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Assume the Best for Effective Communication

communication leadership
A woman drinking coffee thinking about her negative assumptions and communication

 

By John Millen

Since I’ve been in my business for 20 years, I’ve had a few instances of losing contact with clients or potential clients, or being “ghosted” as we say today. I’ve learned not to take it personally as it generally works out fine.

But about 10 years ago I had a new client, who I’ll call Diana, at a Fortune 500 company. She accepted a proposal for a series of training workshops with leaders around the country that would start within a month. She said she loved my approach and was excited about me working with her leaders. We sent her my contract.

Then Diana ghosted me. Multiple emails and voicemails went unanswered.

It had me assuming the worst: Did she change her mind? Why wouldn’t she let me know? I’ve got to start preparing for these sessions. How can she be so rude!? This is so unprofessional!

This went on for more than a week. Then came a call from Diana’s assistant. She apologized on behalf of her boss. Diana’s mother had died unexpectedly.

I felt so dumb. I was sucked into the vortex of negative assumptions, where we can needlessly feel emotions like disrespect, anger and many others. It’s such a waste of time and energy, but it’s how we are built as human beings.

We have a bias for the negative. I have a CEO client who says that when we look into a dark room we never assume it's filled with angels.

False assumptions

In our daily interactions, it's all too easy to jump to conclusions and assume the worst about others. We misinterpret a text message, an email or a casual comment and allow our minds to conjure up negative narratives.

And these false assumptions can lead to huge misunderstandings and unnecessary conflicts. 

That’s why assuming the best is an act of goodwill that can be a game-changer. Assuming the best is important for effective communication because it is a gesture of trust. When you extend trust to others, it encourages them to reciprocate. 

Trust is the foundation of strong relationships, and by assuming the best in others, you foster a climate of trust that can strengthen your personal and professional connections.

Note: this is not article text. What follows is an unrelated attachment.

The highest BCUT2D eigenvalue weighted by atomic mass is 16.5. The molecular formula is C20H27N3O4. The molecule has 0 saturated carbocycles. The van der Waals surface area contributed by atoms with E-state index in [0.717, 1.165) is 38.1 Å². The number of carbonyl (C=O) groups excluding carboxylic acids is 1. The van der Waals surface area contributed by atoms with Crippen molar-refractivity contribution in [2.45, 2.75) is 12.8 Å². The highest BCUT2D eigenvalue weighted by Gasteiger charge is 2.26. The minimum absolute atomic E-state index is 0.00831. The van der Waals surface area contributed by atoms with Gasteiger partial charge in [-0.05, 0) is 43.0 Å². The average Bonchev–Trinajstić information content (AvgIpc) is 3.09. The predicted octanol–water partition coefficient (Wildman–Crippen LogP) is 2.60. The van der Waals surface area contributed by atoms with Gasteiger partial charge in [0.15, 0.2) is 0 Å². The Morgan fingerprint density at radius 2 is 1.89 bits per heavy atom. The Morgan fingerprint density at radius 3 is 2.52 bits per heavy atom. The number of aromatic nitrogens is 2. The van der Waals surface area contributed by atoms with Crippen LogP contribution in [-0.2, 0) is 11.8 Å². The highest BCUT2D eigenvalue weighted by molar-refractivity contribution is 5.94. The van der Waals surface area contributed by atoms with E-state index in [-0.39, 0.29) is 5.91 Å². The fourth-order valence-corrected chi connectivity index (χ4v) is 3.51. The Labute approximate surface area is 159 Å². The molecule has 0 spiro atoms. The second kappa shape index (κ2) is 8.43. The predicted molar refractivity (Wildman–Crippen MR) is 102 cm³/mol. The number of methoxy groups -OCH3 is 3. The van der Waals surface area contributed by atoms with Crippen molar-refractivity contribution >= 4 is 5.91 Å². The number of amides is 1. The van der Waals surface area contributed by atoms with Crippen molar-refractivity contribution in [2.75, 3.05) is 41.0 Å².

You may also produce a profound ripple effect. When you approach others with goodwill and positive assumptions, they are more likely to pass on this positivity to others as well.

With this in mind, let me share seven practical tips for incorporating this approach into your daily communication:

1. Be mindful of your assumptions 

Start by being aware of your own assumptions. When you catch yourself jumping to conclusions about someone's intentions, pause and reflect. Ask yourself if there might be an alternative, more positive interpretation of the situation.

Think about instances where assuming the best about someone's intentions led to positive outcomes. Reflecting on these experiences can reinforce the benefits of this approach and motivate you to apply it more consistently.

2. Lead by example

As with many aspects of interpersonal relationships, leading by example is highly effective. When you consistently assume the best in others, you set the tone for the kind of communication you want to see in return.

3. Communicate clearly

To avoid misunderstandings, practice clear and concise communication. When you express yourself with clarity, you reduce the chances of others misinterpreting your message, leading to more positive assumptions on their part.

4. Ask for clarification

If you're unsure about someone's intentions or if something seems ambiguous, don't hesitate to ask for clarification. Instead of making assumptions, seek to understand their perspective and motivations.

5. Put yourself in their shoes

Empathy is a powerful tool for assuming the best. Try to see the situation from the other person's point of view. What might be their reasons for acting or speaking as they did? This can help you appreciate their intentions and make positive assumptions.

6. Practice active listening

Active listening involves not only hearing the words but also understanding the emotions and intentions behind them. By actively listening, you're more likely to pick up on cues that suggest positive intentions, even when the words themselves might seem negative.

7. Choose your battles

Not every situation calls for assuming the best. In some cases, people may have negative intentions, and it's crucial to address them. However, by being discerning, you can strike a balance between assuming the best and addressing genuine concerns.

Put this into practice

Assuming the best in your communication with others is a powerful yet simple way to build trust, reduce conflict and foster positive relationships.

Remember that communication is a two-way street, and by extending the courtesy of positive assumptions to others, you'll likely find it reciprocated, leading to more fulfilling and harmonious relationships throughout your life. 

If you’re thinking right now that this approach won’t work, you’re probably making a negative assumption and instead should begin putting these tips to work immediately.

By using these practical tips you can integrate this approach into your daily life, making your interactions more enjoyable and productive. 

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John Millen

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